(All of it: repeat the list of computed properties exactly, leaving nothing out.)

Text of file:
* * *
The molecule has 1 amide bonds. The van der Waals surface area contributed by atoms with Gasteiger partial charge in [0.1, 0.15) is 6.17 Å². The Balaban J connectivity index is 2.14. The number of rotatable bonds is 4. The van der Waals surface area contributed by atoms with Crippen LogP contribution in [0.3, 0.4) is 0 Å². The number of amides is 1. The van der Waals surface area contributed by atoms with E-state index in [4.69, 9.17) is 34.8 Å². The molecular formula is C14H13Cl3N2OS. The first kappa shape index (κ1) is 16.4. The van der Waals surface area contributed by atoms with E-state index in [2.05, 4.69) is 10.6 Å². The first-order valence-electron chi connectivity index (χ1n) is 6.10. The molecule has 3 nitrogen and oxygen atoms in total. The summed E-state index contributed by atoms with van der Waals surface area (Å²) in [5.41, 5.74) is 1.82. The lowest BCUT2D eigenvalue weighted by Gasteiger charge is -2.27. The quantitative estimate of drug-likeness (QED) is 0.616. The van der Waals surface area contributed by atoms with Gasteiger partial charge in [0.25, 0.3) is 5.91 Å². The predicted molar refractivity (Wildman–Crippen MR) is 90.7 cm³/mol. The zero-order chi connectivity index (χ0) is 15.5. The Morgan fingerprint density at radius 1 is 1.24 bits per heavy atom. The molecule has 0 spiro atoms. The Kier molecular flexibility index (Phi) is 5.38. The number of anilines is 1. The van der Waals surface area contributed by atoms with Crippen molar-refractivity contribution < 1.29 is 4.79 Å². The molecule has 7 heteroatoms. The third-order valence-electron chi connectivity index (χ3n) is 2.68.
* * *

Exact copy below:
The molecule has 1 amide bonds. The van der Waals surface area contributed by atoms with Gasteiger partial charge in [0.1, 0.15) is 6.17 Å². The Balaban J connectivity index is 2.14. The number of rotatable bonds is 4. The van der Waals surface area contributed by atoms with Crippen LogP contribution in [0.3, 0.4) is 0 Å². The number of amides is 1. The van der Waals surface area contributed by atoms with E-state index in [4.69, 9.17) is 34.8 Å². The molecular formula is C14H13Cl3N2OS. The first kappa shape index (κ1) is 16.4. The van der Waals surface area contributed by atoms with E-state index in [2.05, 4.69) is 10.6 Å². The first-order valence-electron chi connectivity index (χ1n) is 6.10. The molecule has 3 nitrogen and oxygen atoms in total. The summed E-state index contributed by atoms with van der Waals surface area (Å²) in [5.41, 5.74) is 1.82. The lowest BCUT2D eigenvalue weighted by Gasteiger charge is -2.27. The quantitative estimate of drug-likeness (QED) is 0.616. The van der Waals surface area contributed by atoms with Gasteiger partial charge in [0.25, 0.3) is 5.91 Å². The predicted molar refractivity (Wildman–Crippen MR) is 90.7 cm³/mol. The zero-order chi connectivity index (χ0) is 15.5. The Morgan fingerprint density at radius 1 is 1.24 bits per heavy atom. The molecule has 0 spiro atoms. The Kier molecular flexibility index (Phi) is 5.38. The number of anilines is 1. The van der Waals surface area contributed by atoms with Crippen molar-refractivity contribution < 1.29 is 4.79 Å². The molecule has 7 heteroatoms. The third-order valence-electron chi connectivity index (χ3n) is 2.68.